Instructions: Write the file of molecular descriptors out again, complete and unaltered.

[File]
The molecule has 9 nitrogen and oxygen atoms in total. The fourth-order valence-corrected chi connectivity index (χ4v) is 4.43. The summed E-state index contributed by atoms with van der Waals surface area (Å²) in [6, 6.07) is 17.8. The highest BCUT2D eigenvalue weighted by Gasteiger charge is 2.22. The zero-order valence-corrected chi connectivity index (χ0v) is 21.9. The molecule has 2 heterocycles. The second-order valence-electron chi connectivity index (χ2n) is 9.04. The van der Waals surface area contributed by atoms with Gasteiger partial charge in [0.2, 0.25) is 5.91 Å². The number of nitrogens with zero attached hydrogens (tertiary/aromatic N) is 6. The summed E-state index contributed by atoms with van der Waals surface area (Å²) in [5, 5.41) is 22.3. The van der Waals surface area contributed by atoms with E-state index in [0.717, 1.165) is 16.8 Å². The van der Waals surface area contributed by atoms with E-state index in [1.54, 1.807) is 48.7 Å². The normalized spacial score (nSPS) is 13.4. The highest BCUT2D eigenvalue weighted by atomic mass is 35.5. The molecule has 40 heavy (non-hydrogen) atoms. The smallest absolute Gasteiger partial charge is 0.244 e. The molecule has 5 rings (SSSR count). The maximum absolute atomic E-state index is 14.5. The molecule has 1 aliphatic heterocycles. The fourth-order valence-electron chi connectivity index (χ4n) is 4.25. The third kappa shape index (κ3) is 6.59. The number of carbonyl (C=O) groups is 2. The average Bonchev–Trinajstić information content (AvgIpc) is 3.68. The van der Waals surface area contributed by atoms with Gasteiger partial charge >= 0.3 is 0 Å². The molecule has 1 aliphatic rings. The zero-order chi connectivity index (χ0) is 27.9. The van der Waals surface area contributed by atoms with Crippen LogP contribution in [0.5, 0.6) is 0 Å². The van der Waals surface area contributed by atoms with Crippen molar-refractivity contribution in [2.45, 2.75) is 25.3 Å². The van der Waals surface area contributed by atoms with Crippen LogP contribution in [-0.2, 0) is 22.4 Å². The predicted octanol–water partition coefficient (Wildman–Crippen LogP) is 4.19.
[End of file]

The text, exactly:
The molecule has 9 nitrogen and oxygen atoms in total. The fourth-order valence-corrected chi connectivity index (χ4v) is 4.43. The summed E-state index contributed by atoms with van der Waals surface area (Å²) in [6, 6.07) is 17.8. The highest BCUT2D eigenvalue weighted by Gasteiger charge is 2.22. The zero-order valence-corrected chi connectivity index (χ0v) is 21.9. The molecule has 2 heterocycles. The second-order valence-electron chi connectivity index (χ2n) is 9.04. The van der Waals surface area contributed by atoms with Gasteiger partial charge in [0.2, 0.25) is 5.91 Å². The number of nitrogens with zero attached hydrogens (tertiary/aromatic N) is 6. The summed E-state index contributed by atoms with van der Waals surface area (Å²) in [5, 5.41) is 22.3. The van der Waals surface area contributed by atoms with E-state index in [0.717, 1.165) is 16.8 Å². The van der Waals surface area contributed by atoms with E-state index in [1.54, 1.807) is 48.7 Å². The normalized spacial score (nSPS) is 13.4. The highest BCUT2D eigenvalue weighted by atomic mass is 35.5. The molecule has 40 heavy (non-hydrogen) atoms. The smallest absolute Gasteiger partial charge is 0.244 e. The molecule has 5 rings (SSSR count). The maximum absolute atomic E-state index is 14.5. The molecule has 1 aliphatic heterocycles. The fourth-order valence-electron chi connectivity index (χ4n) is 4.25. The third kappa shape index (κ3) is 6.59. The number of carbonyl (C=O) groups is 2. The average Bonchev–Trinajstić information content (AvgIpc) is 3.68. The van der Waals surface area contributed by atoms with Gasteiger partial charge >= 0.3 is 0 Å². The molecule has 1 aliphatic rings. The zero-order chi connectivity index (χ0) is 27.9. The van der Waals surface area contributed by atoms with Crippen LogP contribution in [0.5, 0.6) is 0 Å². The van der Waals surface area contributed by atoms with Crippen molar-refractivity contribution in [2.45, 2.75) is 25.3 Å². The van der Waals surface area contributed by atoms with Crippen LogP contribution in [-0.2, 0) is 22.4 Å². The predicted octanol–water partition coefficient (Wildman–Crippen LogP) is 4.19.